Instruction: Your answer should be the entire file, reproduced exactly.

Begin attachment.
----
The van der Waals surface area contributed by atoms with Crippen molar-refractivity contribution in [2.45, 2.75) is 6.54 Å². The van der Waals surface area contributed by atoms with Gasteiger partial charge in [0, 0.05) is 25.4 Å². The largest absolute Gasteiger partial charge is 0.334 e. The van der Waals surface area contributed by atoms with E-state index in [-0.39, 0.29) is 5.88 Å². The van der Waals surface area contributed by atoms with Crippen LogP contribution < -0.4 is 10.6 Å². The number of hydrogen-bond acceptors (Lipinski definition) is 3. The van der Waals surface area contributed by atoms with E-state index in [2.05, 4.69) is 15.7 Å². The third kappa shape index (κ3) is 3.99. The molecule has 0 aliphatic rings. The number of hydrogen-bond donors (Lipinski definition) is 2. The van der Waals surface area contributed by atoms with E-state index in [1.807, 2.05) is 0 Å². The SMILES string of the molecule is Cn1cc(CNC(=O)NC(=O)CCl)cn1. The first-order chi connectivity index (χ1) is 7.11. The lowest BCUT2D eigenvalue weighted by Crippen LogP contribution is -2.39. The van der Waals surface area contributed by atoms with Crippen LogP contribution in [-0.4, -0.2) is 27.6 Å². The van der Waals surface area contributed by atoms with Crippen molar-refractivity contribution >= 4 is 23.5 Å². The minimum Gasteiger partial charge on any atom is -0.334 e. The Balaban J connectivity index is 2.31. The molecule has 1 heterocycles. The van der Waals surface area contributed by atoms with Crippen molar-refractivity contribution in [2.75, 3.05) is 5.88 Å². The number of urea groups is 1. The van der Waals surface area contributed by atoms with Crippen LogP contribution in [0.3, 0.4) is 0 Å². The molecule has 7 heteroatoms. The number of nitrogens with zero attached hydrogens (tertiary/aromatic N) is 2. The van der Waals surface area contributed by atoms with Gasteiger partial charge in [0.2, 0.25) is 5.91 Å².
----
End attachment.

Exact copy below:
The van der Waals surface area contributed by atoms with Crippen molar-refractivity contribution in [2.45, 2.75) is 6.54 Å². The van der Waals surface area contributed by atoms with Gasteiger partial charge in [0, 0.05) is 25.4 Å². The largest absolute Gasteiger partial charge is 0.334 e. The van der Waals surface area contributed by atoms with E-state index in [-0.39, 0.29) is 5.88 Å². The van der Waals surface area contributed by atoms with Crippen LogP contribution < -0.4 is 10.6 Å². The number of hydrogen-bond acceptors (Lipinski definition) is 3. The van der Waals surface area contributed by atoms with E-state index in [2.05, 4.69) is 15.7 Å². The third kappa shape index (κ3) is 3.99. The molecule has 0 aliphatic rings. The number of hydrogen-bond donors (Lipinski definition) is 2. The van der Waals surface area contributed by atoms with E-state index in [1.807, 2.05) is 0 Å². The SMILES string of the molecule is Cn1cc(CNC(=O)NC(=O)CCl)cn1. The first-order chi connectivity index (χ1) is 7.11. The lowest BCUT2D eigenvalue weighted by Crippen LogP contribution is -2.39. The van der Waals surface area contributed by atoms with Crippen LogP contribution in [-0.4, -0.2) is 27.6 Å². The van der Waals surface area contributed by atoms with Crippen molar-refractivity contribution >= 4 is 23.5 Å². The minimum Gasteiger partial charge on any atom is -0.334 e. The Balaban J connectivity index is 2.31. The molecule has 1 heterocycles. The van der Waals surface area contributed by atoms with Crippen molar-refractivity contribution in [2.75, 3.05) is 5.88 Å². The number of urea groups is 1. The van der Waals surface area contributed by atoms with Crippen LogP contribution in [0.3, 0.4) is 0 Å². The molecule has 7 heteroatoms. The number of nitrogens with zero attached hydrogens (tertiary/aromatic N) is 2. The van der Waals surface area contributed by atoms with Gasteiger partial charge in [0.2, 0.25) is 5.91 Å².